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Flashcards in Respiratory Deck (51):

names the components of the upper and lower respiratory tracts?


Oral cavity/ nasal cavity
Nasopharynx, oropharynx, laringopharynx, larynx



At which vertebral level does the upper respiratory tract become the lower resp tract?


Where the larynx becomes the trachea and the pharynx becomes the oesophagus


What are the two types of pleura in the thoracic space? How are they defined?

Parietal - touching body wall
Visceral- touching organ


What is the clinical significance of the sternal angle, costal margin and xiphoid process?

Sternal angle signifies attachments of rib 2

Xiphoid process acts as an origin for diaphragm muscles and important in emergency as it is used for cardiopulmonary resuscitation

Costal margin allows attachment of the false ribs


What are the ‘joints of breathing’

Costovertebral joint; between ribs and vertebrae (rib head articulates with the transverse process)

Costochondral joints; between ribs and cartilage to bind to the sternum


What muscles are involved in ‘normal’ breathing?

Intercostal muscles;
1. External intercostals (hands front pockets)
2. Internal intercoastals (hands on chest)
3. Innermost intercostals (horizontal)



What is the innervation of the muscles of breathing?

Anterior rami of C3,4,5 keeps the diaphragm alive


Describe the blood supply to the intercostal muscles

- internal thoracic artery
- internal thoracic vein

- thoracic aorta
- azygous vein


What is the innervation of the intercostal muscles?

Anterior ramus of spinal nerve


Describe the anatomy the female breast (quadrants, realtion with pectroal fasic, muscles, blood and lymph supplies)

Four quadrants (superior lateral -> inferior medial)

Attaches to the pectoral fascia

Venous drainage into the subclavian vein

Arterial supply from the internal thoracic artery (branch of the subclavian artery)

Lymph drainage from medial sectors into the parasternal nodes (side of the sternum)
From lateral sectors into the axillary nodes


What arteries supply the lung itself with oxygenated blood?

The unilateral branch of the thoracic aorta


How is negative pressure created in the lungs allowing air to enter?

By diaphragm contracting and descending and the intercostal muscles contracting and lifting the ribs increasing the chest dimesions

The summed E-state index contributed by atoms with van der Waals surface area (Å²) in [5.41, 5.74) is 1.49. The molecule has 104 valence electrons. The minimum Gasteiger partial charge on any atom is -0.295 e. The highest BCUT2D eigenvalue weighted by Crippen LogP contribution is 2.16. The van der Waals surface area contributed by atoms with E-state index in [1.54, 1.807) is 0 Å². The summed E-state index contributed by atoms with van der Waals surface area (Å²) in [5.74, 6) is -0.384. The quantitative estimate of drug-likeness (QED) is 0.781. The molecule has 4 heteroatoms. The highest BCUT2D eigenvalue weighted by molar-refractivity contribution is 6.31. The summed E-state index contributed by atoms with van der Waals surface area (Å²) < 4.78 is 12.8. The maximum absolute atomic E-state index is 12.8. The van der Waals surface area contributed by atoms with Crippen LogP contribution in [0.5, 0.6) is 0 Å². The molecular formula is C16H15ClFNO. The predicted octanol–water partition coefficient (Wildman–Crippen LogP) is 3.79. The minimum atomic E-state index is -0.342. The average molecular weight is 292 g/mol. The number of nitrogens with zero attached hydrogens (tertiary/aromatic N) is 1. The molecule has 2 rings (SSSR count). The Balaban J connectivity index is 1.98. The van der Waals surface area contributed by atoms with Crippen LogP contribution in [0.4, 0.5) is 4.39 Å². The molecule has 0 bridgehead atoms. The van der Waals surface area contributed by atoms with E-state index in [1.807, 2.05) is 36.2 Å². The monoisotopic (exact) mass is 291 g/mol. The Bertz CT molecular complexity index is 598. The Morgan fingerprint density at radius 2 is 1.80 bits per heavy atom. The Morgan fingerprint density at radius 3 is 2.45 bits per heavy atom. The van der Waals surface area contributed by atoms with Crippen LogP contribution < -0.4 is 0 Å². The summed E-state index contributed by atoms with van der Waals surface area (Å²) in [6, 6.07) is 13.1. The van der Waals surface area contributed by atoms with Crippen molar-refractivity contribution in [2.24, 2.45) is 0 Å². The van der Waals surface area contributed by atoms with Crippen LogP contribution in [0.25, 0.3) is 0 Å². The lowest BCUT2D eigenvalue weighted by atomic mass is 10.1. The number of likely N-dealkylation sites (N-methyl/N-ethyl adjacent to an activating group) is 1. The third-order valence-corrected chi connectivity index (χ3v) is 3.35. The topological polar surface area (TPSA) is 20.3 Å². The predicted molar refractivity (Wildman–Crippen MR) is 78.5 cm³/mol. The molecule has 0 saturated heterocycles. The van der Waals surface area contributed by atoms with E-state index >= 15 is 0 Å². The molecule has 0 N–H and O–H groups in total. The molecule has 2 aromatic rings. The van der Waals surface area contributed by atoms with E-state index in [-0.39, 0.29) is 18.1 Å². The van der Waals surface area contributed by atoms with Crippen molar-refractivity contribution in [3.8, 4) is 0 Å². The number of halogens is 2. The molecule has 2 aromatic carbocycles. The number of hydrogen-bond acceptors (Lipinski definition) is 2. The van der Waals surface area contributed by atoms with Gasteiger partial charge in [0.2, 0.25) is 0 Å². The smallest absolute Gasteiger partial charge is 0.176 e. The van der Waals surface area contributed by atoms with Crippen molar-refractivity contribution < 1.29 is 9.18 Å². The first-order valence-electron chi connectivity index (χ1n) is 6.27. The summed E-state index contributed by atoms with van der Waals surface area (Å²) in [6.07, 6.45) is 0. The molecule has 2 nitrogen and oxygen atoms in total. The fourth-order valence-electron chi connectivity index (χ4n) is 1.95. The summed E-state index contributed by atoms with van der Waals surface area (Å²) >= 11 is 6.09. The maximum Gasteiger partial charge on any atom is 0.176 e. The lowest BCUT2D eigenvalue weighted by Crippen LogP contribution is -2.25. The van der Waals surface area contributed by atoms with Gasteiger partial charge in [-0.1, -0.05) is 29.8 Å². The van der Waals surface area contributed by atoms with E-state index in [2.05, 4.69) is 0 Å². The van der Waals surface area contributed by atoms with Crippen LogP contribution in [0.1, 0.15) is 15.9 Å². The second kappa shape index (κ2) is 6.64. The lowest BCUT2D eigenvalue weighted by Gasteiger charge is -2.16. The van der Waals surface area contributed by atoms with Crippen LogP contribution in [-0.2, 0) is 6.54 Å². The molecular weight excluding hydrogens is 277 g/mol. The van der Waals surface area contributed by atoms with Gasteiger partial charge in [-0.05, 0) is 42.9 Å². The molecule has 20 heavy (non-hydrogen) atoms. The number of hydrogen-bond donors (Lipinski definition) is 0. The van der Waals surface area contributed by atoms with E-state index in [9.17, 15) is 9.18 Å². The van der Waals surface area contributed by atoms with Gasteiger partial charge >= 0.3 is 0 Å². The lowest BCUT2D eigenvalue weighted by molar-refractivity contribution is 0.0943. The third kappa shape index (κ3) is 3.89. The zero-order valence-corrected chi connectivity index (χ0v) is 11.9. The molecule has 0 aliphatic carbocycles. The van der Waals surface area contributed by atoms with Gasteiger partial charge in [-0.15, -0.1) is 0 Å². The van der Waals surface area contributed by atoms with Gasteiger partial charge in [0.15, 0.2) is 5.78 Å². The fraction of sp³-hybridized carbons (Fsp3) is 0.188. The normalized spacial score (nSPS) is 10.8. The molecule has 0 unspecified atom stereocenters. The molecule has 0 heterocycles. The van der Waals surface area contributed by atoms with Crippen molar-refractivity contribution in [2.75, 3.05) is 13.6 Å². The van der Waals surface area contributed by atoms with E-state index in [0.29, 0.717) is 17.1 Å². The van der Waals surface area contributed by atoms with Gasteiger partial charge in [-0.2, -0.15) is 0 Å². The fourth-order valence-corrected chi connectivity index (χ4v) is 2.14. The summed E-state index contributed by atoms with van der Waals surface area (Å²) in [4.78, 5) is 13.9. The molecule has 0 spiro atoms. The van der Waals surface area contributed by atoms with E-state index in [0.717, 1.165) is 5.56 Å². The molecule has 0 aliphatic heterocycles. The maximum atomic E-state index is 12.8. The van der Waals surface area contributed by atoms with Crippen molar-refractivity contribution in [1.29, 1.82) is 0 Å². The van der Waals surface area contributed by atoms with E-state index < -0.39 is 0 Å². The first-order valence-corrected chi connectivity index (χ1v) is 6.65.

What is the function of the muscle serratus anterior? What is its innervation? Where is it located/ what look like?

To anchor the scapula to the thoracic cavity, located laterally on chest and looks like feathers.

Innervated by the long thoracic nerve


What is the attachments of the pectoralis minor?

Coracoid process of the scapula and ribs 3-5


What is the function of the scalenus anterior, what muscle does it lie deep to

To lift the first rib and to allow the neck to tilt to the side, lies deep to the sternoclamastoid muscle


Where in the right lung root does the main bronchus lie?

Posteriorly superior


Where in the right lung root does the veins lie?

Most anteriorly


Where in the left lung does the main bronchus lie?

Posteriorly medial


Where in the left lung root does the pulmonary artery lie?

Most superiorly


In the lung root what type of blood do the pulmonary veins carry?

Oxygenated blood


In the lung root what type of blood do the pulmonary arteries carry?



Describe the process of coughing including nerves

Sensory receptors in mucosa of oral cavity stimulated (vagus or glossopharyngeal)

This causes deep inspiration using diaphragm (phrenic nerve), intercostal muscles (intercostal nerves) and accessory muscles of inspiration

Adduction of vocal cords closing rima glottidis (vagus)

(Causes incresed pressure then SUDDENLY)

Vocal cords abduct, soft palate tenses and elevates (vagus) and coughing occurs


What are the nerve supplies to the nasal cavity?

Trigeminal nerve V1 (opthalmic) and V2 (maxillary)


What structures do the carotid sheaths enclose? What is its function

The vagus nerve
Internal carotid artery
Common carotid artery
Internal jugular vein

To protect them from damage


What is the nerve supply to the bronchioles?

The pulmonary plexus which is composed of sympathetics and parasympathetics (vagus nerve) and visceral afferents


What is the course of the phrenic nerve in the thorax?

Moves anterior to the lung root


What nerves innervate the intercostal muscles?

Anterior rami of spinal nerves T1-T11